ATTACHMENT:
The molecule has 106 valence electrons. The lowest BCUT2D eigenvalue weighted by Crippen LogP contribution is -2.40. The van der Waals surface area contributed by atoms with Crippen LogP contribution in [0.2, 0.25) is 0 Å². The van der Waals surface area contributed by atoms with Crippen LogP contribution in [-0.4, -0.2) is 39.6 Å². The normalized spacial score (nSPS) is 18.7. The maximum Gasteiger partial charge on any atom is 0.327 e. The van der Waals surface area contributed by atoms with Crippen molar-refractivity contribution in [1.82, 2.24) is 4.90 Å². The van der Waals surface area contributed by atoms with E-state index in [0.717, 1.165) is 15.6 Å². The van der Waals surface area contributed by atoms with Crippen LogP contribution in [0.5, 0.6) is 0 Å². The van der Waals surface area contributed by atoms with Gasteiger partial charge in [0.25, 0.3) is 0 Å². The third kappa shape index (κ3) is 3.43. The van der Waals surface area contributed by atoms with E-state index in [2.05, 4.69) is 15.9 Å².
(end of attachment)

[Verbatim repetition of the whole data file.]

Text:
The molecule has 106 valence electrons. The lowest BCUT2D eigenvalue weighted by Crippen LogP contribution is -2.40. The van der Waals surface area contributed by atoms with Crippen LogP contribution in [0.2, 0.25) is 0 Å². The van der Waals surface area contributed by atoms with Crippen LogP contribution in [-0.4, -0.2) is 39.6 Å². The normalized spacial score (nSPS) is 18.7. The maximum Gasteiger partial charge on any atom is 0.327 e. The van der Waals surface area contributed by atoms with Crippen molar-refractivity contribution in [1.82, 2.24) is 4.90 Å². The van der Waals surface area contributed by atoms with E-state index in [0.717, 1.165) is 15.6 Å². The van der Waals surface area contributed by atoms with Crippen LogP contribution in [0.5, 0.6) is 0 Å². The van der Waals surface area contributed by atoms with Gasteiger partial charge in [0.25, 0.3) is 0 Å². The third kappa shape index (κ3) is 3.43. The van der Waals surface area contributed by atoms with E-state index in [2.05, 4.69) is 15.9 Å².